Jean earned a her teachers credential and graduated with a degree in chemistry in 1940. Her first job was teaching science in a junior high school in Vallejo, Calif. Meanwhile, Denby was finishing up a degree in Landscape Architecture. Pearl Harbor changed things dramatically. After grading papers in a closet during a blackout, she sent Denby a telegram that said, “To hell with my folks! Let’s get married!” They did, January 21, 1942.

They lived in Berkeley where she became a substitute teacher until Den finished his degree. For a time, they worked in the shipyards in Richmond. While he was a crane operator, she was “Rosie the Chemist,” inspecting asphalt, asbestos, and other materials. As the only woman in her department she suffered much harassment and resentment.

Denby enlisted in the Army Air Corps in 1943 and Jean followed him to Nebraska where he was in training. She got a job in the food service so she could at least see him when he came through the line for meals. (They must have been able to meet elsewhere because that was where their first child was conceived!) She wasn’t always able to join him as he moved around from station to station. He wasn’t there for the birth of their first child, Michael Lynn (Micki), but they were together as a family in Merced, and in Victorville, when the war ended.

After some post-war limbo, Denby was finally mustered out of the Army Air Corps and got a job as a draftsman at Shell Development in Emeryville. The family lived in Codornices Village, in west Berkeley, an integrated housing development originally built for Kaiser shipyard workers.  While living there, Jean organized a co-op nursery school, and her second child, Kathleen (Kathy or Dorio) was born.

Facing a housing shortage after the war, in 1948, four families, friends from their days in Berkeley co-ops, bought land in the Berkeley hills and joined forces to build their own houses in a cul-de-sac they called Rochdale Way after the founder of the co-op movement. They hired contractors, but did most of the work themselves. There was a community playground and a co-op nursery school. The family’s third child Robert (Bob) was born while they lived in on Rochdale Way, but in 1951, seeking more sunshine, they moved to Walnut Creek in the Diablo Valley, where Jonathon (Jon)  was born in 1953.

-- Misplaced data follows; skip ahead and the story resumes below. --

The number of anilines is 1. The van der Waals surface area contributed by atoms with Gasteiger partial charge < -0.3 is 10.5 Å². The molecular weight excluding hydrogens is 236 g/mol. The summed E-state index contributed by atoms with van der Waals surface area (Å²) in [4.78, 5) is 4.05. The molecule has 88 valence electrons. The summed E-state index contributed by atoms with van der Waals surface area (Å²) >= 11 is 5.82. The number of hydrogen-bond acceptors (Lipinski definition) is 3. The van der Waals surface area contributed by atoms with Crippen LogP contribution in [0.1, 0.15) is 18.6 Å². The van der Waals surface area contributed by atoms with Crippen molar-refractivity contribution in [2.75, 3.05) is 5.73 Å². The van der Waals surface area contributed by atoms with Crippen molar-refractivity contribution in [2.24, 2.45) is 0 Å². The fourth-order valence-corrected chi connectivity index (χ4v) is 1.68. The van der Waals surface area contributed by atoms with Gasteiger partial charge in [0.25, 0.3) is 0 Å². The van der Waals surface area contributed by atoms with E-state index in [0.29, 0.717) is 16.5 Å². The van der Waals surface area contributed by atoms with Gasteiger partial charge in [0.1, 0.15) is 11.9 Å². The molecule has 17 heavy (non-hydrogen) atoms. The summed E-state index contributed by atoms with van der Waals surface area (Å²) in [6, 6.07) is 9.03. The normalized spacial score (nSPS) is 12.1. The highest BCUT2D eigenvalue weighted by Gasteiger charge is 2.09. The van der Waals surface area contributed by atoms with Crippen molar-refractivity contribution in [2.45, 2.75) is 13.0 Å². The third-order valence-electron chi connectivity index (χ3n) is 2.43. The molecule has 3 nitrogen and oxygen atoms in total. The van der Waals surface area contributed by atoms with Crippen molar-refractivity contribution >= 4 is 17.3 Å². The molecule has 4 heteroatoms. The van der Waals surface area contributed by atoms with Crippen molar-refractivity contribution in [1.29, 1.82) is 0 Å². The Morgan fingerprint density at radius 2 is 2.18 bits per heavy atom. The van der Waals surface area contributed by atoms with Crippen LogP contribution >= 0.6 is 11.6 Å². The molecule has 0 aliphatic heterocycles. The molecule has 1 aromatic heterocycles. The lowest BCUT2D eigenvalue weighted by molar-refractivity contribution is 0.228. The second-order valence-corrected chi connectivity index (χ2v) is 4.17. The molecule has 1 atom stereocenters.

Following the birth of her sons, Jean suffered what was then called a “nervous breakdown.” It was more than just postpartum depression, and she was later diagnosed with manic-depression, which is now labeled bipolar disorder. She did have periodic manic episodes and some depression throughout the time her kids were growing up, but most of the time she lived the life of a typical stay at home mom of the era, with a group preschool, volunteer work in PTA, Girl (and Boy) Scouts, the neighborhood Walnut Knolls Association, the Weavers Guild, and Democratic politics to fill up her time and utilize her talents. She was a weaver and a stitcher, played piano, and gave her family a love of music and the arts. She loved camping and being in nature, and knew the botanical names of most plants.

She lived a relatively normal life in spite of her mental illness, but in 1966 things got worse and she was committed to Napa State Hospital. At some point she was given the drug Lithium, which was a “miracle drug” for her and other bipolar people. She said it gave her back her life. After being released from Napa in 1970, she went on to live a full life without manic episodes except when she briefly went off her meds.